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Perl One-Liner of the Month: April is the Cruelest Month
By Ben Okopnik

- "You know, Frink," said Woomert, lying back on a sun-lit chaise longue, "April isn't at all a bad time of year." He took a sip of his orange juice, which had been squeezed from late-season Florida Pineapple oranges just a few moments before and sighed in satisfaction. "Some people complain about the changeable weather and the need to fill out tax forms, but..."

- "It's not that," Frink grumbled. Clearly, he was on the side of the complainers, even if the plate of steaming-hot wildflower honey cakes in front of him looked perfect and smelled heavenly; his class assignment was due the next morning, and he was feeling irritable. "It's all these stupid jokes and pranks people play on you. I always feel like I'm on pins and needles and have to watch out for everybody. April, hah! Can't wait till it passes."

Woomert raised his eyebrows for a moment but gave no answer. Reaching over to a nearby stand, he picked up his handheld PC and tapped out a few commands.

- "Say, I've been thinking about a new JAPH [1] for myself, and have just cranked this one out. What do you think of it?"

He pointed his Linux-loaded Compaq iPAQ at Frink's desktop and activated the infrared transmitter. The code popped up in a desktop window almost immediately.

{$/=q**}map{print+chr(y*(*(**$]*2+y*)*)*)}split/\./=><DATA> __END__ J -*-*-*-*-*-*-*-*-*-*-*-*-*-*-*-*-*-*-*-*-*-*-*-*-*- P u -*-*-*-*-*-*-*- (((((())))).(((( -*-*-*-*-*-*-*- e s -*-*-*-*-*-*-*- ((((((()).(((((( -*-*-*-*-*-*-*- r t -*-*-*-*-*-*-*- ((((()))).(((((( -*-*-*-*-*-*-*- l a -*-*-*-*-*-*-*- (((())))).(((((( -*-*-*-*-*-*-*- h n -*-*-*-*-*-*-*- (((()))))))).((( -*-*-*-*-*-*-*- a o -*-*-*-*-*-*-*- )).(((((((.((((( -*-*-*-*-*-*-*- c t -*-*-*-*-*-*-*- (((((().(((((((( -*-*-*-*-*-*-*- k h -*-*-*-*-*-*-*- ((().(((((((((() -*-*-*-*-*-*-*- e e -*-*-*-*-*-*-*- ))))))).((())).( -*-*-*-*-*-*-*- r r -*-*-*-*-*-*-*-*-*-*-*-*-*-*-*-*-*-*-*-*-*-*-*-*-*- ,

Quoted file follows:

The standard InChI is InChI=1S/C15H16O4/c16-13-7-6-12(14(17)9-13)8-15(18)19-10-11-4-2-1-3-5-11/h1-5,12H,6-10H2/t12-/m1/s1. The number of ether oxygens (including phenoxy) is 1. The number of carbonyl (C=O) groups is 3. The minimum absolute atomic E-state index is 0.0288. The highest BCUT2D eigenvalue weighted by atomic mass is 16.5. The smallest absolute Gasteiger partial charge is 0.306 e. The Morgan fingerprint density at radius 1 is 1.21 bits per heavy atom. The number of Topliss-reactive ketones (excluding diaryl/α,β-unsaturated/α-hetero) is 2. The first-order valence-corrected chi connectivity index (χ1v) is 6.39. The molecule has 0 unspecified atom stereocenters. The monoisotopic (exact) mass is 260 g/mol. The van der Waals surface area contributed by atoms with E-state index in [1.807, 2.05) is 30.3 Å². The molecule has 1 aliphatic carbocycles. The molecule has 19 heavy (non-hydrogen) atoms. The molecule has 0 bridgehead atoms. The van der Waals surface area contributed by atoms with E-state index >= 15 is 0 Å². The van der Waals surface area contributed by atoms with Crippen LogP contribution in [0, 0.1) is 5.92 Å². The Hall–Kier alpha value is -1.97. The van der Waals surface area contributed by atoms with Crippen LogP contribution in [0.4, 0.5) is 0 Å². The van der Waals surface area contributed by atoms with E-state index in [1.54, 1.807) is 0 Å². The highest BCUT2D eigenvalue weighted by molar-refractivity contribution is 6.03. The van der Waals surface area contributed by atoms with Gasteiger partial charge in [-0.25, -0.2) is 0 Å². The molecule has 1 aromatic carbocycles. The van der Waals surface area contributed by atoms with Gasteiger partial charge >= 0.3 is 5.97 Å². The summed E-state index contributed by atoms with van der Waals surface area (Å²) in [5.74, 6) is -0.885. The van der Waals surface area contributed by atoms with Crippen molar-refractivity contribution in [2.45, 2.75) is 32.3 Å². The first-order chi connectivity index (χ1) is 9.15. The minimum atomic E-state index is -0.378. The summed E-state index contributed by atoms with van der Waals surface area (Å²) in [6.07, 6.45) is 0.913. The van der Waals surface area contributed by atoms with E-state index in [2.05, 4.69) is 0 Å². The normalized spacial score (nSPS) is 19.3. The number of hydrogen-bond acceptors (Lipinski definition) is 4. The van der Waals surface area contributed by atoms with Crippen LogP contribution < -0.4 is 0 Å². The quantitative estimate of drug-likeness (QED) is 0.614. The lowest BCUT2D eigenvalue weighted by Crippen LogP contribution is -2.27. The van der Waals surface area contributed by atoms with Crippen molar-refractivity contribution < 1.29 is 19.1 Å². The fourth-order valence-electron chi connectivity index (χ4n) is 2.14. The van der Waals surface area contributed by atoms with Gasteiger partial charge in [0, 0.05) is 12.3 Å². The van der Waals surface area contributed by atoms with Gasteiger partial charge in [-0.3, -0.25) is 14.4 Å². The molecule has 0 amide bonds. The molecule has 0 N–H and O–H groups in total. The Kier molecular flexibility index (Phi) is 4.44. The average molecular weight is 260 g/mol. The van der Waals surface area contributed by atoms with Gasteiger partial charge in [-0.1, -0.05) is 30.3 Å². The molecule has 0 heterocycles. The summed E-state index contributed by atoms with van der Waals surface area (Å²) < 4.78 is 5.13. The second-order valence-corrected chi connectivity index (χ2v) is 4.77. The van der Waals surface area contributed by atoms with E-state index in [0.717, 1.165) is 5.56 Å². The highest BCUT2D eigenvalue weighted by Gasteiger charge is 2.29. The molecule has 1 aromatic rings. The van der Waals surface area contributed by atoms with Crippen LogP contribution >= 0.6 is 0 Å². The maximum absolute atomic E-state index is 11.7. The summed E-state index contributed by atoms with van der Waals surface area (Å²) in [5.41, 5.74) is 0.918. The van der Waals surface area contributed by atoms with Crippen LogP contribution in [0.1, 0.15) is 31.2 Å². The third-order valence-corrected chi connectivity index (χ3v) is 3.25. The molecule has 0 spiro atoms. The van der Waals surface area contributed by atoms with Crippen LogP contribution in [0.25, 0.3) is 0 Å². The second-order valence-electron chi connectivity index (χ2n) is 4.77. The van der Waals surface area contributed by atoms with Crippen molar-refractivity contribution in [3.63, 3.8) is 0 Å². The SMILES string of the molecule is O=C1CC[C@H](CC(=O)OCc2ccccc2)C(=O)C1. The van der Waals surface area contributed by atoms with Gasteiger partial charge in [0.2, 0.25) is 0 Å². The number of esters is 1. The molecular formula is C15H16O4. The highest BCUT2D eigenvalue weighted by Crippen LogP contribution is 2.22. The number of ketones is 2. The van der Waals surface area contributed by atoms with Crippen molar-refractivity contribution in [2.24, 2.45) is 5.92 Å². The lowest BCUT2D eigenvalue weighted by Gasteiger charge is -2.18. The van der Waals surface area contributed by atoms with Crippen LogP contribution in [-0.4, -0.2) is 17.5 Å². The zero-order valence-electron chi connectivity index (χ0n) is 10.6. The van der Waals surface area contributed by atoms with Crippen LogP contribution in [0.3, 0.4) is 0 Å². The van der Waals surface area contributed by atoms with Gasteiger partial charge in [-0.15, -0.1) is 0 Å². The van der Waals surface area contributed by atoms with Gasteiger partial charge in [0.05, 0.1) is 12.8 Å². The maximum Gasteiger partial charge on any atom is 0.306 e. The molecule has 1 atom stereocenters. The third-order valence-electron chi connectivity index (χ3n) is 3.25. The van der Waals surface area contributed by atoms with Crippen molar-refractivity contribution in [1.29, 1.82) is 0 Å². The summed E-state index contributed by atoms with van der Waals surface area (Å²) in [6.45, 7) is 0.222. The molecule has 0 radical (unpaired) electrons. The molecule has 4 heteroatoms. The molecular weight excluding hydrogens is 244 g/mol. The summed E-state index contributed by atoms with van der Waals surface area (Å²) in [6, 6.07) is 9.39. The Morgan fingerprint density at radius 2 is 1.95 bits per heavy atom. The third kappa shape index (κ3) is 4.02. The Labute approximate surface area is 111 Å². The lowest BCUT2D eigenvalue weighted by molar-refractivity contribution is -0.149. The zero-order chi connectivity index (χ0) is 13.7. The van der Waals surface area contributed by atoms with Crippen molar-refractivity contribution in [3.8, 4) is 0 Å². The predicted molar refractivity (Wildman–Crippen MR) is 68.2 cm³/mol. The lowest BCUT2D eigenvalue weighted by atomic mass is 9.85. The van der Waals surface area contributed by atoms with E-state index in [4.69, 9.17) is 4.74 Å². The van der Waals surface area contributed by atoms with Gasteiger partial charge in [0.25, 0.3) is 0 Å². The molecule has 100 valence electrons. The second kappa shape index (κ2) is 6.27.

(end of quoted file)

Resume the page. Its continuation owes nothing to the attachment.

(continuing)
(Author's note: try running the above script (you can download it as a text file) for a clue to what's going on.)

- "It's... umm... interesting, Woomert." Frink stared at the code, completely lost after the first few characters. "Sorry, I can't see the point of those things... anyway, they're hard as heck to create. I've tried lots of times, and, well,

print "Just a Perl Hacker,"

seems more than reasonable."

He hesitated with his hands on the keyboard. "Rats. I'm not getting anywhere with this assignment. They've got us learning a bunch of commands needed for networking; I've got everything done except the last problem, and I just don't feel like looking any more of this stuff up. Woomert, what's a ``command which prints the fully-qualified hostname of your machine''? I can't think of any, and besides, I think the professor is pulling my leg with this one. Just the hostname, that's pretty easy: it's in my command prompt! I'm not sure about this ``fully-qualified'' stuff, though..."